Mother's Day and I can not help but remember my Mom, my Mami. I had turned three when this photo was taken by my Dad. I got to wear white knee socks in new black shiny shoes and this very pretty white, winged, lacey dress. I still remember my excitement in getting dressed for our outing, while still in the bedroom of our old apartment up on the hill among the well-to-do rich folks. An area of town we would abandon 3 years later in favor of a working class neighborhood with more suitable friends for me, my parents thought, I disagreed. 

I loved physical proximity with my Mom, sitting on her lap, holding hands or snuggling up in bed on Sunday mornings. Mami knew how to make reeds sing, I never learned. Mami liked to laugh, whistle and sing especially while riding her bike. I learned to like that as well. For a while, I rode on back of her bike until my foot got caught between the spokes right near our central train station in Zürich. I still remember the spot and how scared I had gotten, probably screamed more in fright than actual pain. I remember Mami's brown sunglasses and brown, wooden pearl necklace, the one I eventually inherited. I also remember a pin of a little black elephant she liked to wear with her gray striped suit. Eventually, that pin graced my black felt hat, until I lost it at our dog park. I also inherited a black elephant sculpture she must have brought back from Kenya, one of those various vacations to Africa my working-class parents treated themselves to. Mami loved to travel, loved geography and loved to explore and made sure they had plenty of opportunities to do just that.

I was born with black hair just like my Dad's but only a year after this photo was taken the hairdresser found my first white hair on the top of my head. I remember it clearly, the young hairdresser's loud exclamation, expressing her surprise to the whole hair salon. I was not sure if I should be embarrassed or pleased. Like my Mom and before her Dad, I too was to turn gray early on, but unlike my Mom, I swore to myself to never ever dye my hair, not a fake blond or an odd blue, ever. Mami was frequently mistaken for my grandmother by strangers, but my Mami was not old in spirit. Mami was energetic, expressive when she wanted to be, and she was the only Mom that ever played hide & seek with the whole gang of us kids and afterward treated us all to some chocolate. 

Decades later I learned that what I had believed to be my good friend from across the street, who frequently came over to our home, came not so much because of me, but because of my Mom. Because Mami was so different, not kindly looked upon by her very conservative, fundamental Christian parents. My Mom smoked in public. Over the phone, Mami's voice would frequently be mistaken as that of a man. My Mom could be loud. Mami could laugh so hard I could hear her across the department store where she worked in the wine department. Those women working under younger men would drop wine bottles on purpose, on occasion only, so they could finish up the content and have some fun. Unlike her Dad, my Mom did not overdue it with alcohol, I have never seen her drunk ever, not even close.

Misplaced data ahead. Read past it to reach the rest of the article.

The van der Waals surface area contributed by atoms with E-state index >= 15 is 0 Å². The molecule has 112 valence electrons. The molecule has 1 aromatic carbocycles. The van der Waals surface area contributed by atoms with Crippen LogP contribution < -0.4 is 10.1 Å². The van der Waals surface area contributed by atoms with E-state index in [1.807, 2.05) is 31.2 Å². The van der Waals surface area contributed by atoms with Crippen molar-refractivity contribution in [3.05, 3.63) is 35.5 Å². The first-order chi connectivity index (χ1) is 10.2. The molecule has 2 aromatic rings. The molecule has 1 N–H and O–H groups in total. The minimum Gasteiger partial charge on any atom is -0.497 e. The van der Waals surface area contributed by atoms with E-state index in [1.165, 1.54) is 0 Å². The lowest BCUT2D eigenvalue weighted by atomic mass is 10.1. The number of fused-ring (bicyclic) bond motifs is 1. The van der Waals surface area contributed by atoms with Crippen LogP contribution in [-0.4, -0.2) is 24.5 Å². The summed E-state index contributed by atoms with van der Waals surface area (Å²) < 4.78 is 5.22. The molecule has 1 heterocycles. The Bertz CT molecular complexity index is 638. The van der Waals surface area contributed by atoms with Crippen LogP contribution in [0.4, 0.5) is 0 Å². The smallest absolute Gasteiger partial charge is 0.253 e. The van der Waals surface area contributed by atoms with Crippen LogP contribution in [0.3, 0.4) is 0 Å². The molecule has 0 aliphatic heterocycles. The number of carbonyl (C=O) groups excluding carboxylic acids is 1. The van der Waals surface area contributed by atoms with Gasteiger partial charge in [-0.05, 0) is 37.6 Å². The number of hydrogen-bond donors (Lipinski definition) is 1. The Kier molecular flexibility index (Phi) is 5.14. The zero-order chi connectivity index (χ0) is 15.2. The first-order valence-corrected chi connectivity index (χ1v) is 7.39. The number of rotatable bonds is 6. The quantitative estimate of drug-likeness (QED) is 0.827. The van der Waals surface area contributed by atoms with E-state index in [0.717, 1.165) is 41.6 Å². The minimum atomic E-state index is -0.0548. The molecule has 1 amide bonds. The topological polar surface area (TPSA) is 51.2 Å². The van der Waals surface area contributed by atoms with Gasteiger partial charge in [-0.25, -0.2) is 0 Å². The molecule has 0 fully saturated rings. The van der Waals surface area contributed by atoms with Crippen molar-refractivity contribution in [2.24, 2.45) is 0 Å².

My Mom insisted on her bread and butter - and meat, steak preferably, but neither one of my parents were alcoholics. I am grateful. I always believed myself to be vulnerable to addiction and therefore stayed clear of most addictive substances. While still in ninth grade, I rebelled by stealing and smoking my Dad's hidden cigarettes, those he really never touched and had gotten for free in cute little packages. The desire to smoke left me as suddenly, at the age of nineteen, as it appeared, at the age of 15. Same goes for the desire for meat that had left me the moment I had left my parent's home to live on my own. To this day I will trade in a bar of chocolate for a piece of meat anytime unless it is Hershey's kind of an abomination of what goes for chocolate in the US.

Today I am grateful for the good memories I do have with my Mom. We were estranged from since I was a teen to a year prior to her passing. It was painful. It seemed impossible. I moved to another continent with an ocean to separate us. Mothering is not easy and does not come naturally to those that have not gotten it right from the start. Wounds heal, the best we can do is try to keep our hearts soft and care to the best of our abilities. To all Mothers that try to do their best and love the best they know how.

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